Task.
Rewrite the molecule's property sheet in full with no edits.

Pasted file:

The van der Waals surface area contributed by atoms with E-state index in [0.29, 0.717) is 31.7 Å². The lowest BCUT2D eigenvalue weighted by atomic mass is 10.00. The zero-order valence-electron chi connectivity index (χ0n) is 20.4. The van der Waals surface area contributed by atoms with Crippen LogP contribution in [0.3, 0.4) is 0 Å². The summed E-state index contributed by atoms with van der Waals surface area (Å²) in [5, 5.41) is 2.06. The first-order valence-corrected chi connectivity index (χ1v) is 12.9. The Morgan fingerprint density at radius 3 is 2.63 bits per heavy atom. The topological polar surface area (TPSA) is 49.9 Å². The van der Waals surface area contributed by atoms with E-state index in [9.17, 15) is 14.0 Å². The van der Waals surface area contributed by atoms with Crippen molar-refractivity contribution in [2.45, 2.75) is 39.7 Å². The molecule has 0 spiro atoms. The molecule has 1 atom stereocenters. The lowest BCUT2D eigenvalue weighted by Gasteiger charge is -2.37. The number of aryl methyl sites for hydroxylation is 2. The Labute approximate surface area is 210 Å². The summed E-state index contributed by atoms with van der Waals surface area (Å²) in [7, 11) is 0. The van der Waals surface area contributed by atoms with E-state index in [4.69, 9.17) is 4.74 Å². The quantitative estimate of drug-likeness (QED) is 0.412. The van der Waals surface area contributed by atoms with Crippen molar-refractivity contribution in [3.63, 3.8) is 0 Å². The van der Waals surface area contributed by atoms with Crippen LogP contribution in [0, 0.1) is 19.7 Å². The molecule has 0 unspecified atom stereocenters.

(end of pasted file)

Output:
The van der Waals surface area contributed by atoms with E-state index in [0.29, 0.717) is 31.7 Å². The lowest BCUT2D eigenvalue weighted by atomic mass is 10.00. The zero-order valence-electron chi connectivity index (χ0n) is 20.4. The van der Waals surface area contributed by atoms with Crippen LogP contribution in [0.3, 0.4) is 0 Å². The summed E-state index contributed by atoms with van der Waals surface area (Å²) in [5, 5.41) is 2.06. The first-order valence-corrected chi connectivity index (χ1v) is 12.9. The Morgan fingerprint density at radius 3 is 2.63 bits per heavy atom. The topological polar surface area (TPSA) is 49.9 Å². The van der Waals surface area contributed by atoms with E-state index in [9.17, 15) is 14.0 Å². The van der Waals surface area contributed by atoms with Crippen molar-refractivity contribution in [2.45, 2.75) is 39.7 Å². The molecule has 0 spiro atoms. The molecule has 1 atom stereocenters. The lowest BCUT2D eigenvalue weighted by Gasteiger charge is -2.37. The number of aryl methyl sites for hydroxylation is 2. The Labute approximate surface area is 210 Å². The summed E-state index contributed by atoms with van der Waals surface area (Å²) in [7, 11) is 0. The van der Waals surface area contributed by atoms with E-state index in [4.69, 9.17) is 4.74 Å². The quantitative estimate of drug-likeness (QED) is 0.412. The van der Waals surface area contributed by atoms with Crippen molar-refractivity contribution in [3.63, 3.8) is 0 Å². The van der Waals surface area contributed by atoms with Crippen LogP contribution in [0, 0.1) is 19.7 Å². The molecule has 0 unspecified atom stereocenters.